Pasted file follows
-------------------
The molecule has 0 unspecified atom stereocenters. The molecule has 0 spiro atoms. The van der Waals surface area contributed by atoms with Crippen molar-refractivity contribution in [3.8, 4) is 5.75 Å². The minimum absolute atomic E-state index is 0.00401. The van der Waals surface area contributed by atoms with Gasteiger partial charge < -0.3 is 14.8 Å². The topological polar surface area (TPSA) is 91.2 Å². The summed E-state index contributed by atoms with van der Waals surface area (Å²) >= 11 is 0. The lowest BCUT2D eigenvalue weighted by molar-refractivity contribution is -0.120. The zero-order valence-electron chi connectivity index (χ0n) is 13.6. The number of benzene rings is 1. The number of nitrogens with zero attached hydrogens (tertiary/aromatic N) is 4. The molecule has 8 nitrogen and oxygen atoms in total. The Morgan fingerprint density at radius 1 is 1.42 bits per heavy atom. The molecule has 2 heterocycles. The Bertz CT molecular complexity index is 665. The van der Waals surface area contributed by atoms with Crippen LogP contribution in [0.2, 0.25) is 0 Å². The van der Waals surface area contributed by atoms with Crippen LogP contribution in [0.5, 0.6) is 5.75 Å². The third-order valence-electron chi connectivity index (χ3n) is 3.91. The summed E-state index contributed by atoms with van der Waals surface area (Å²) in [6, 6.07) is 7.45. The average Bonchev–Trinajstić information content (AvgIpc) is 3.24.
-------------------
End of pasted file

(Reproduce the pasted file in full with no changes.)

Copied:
The molecule has 0 unspecified atom stereocenters. The molecule has 0 spiro atoms. The van der Waals surface area contributed by atoms with Crippen molar-refractivity contribution in [3.8, 4) is 5.75 Å². The minimum absolute atomic E-state index is 0.00401. The van der Waals surface area contributed by atoms with Gasteiger partial charge < -0.3 is 14.8 Å². The topological polar surface area (TPSA) is 91.2 Å². The summed E-state index contributed by atoms with van der Waals surface area (Å²) >= 11 is 0. The lowest BCUT2D eigenvalue weighted by molar-refractivity contribution is -0.120. The zero-order valence-electron chi connectivity index (χ0n) is 13.6. The number of benzene rings is 1. The number of nitrogens with zero attached hydrogens (tertiary/aromatic N) is 4. The molecule has 8 nitrogen and oxygen atoms in total. The Morgan fingerprint density at radius 1 is 1.42 bits per heavy atom. The molecule has 2 heterocycles. The Bertz CT molecular complexity index is 665. The van der Waals surface area contributed by atoms with Crippen LogP contribution in [0.2, 0.25) is 0 Å². The van der Waals surface area contributed by atoms with Crippen LogP contribution in [0.5, 0.6) is 5.75 Å². The third-order valence-electron chi connectivity index (χ3n) is 3.91. The summed E-state index contributed by atoms with van der Waals surface area (Å²) in [6, 6.07) is 7.45. The average Bonchev–Trinajstić information content (AvgIpc) is 3.24.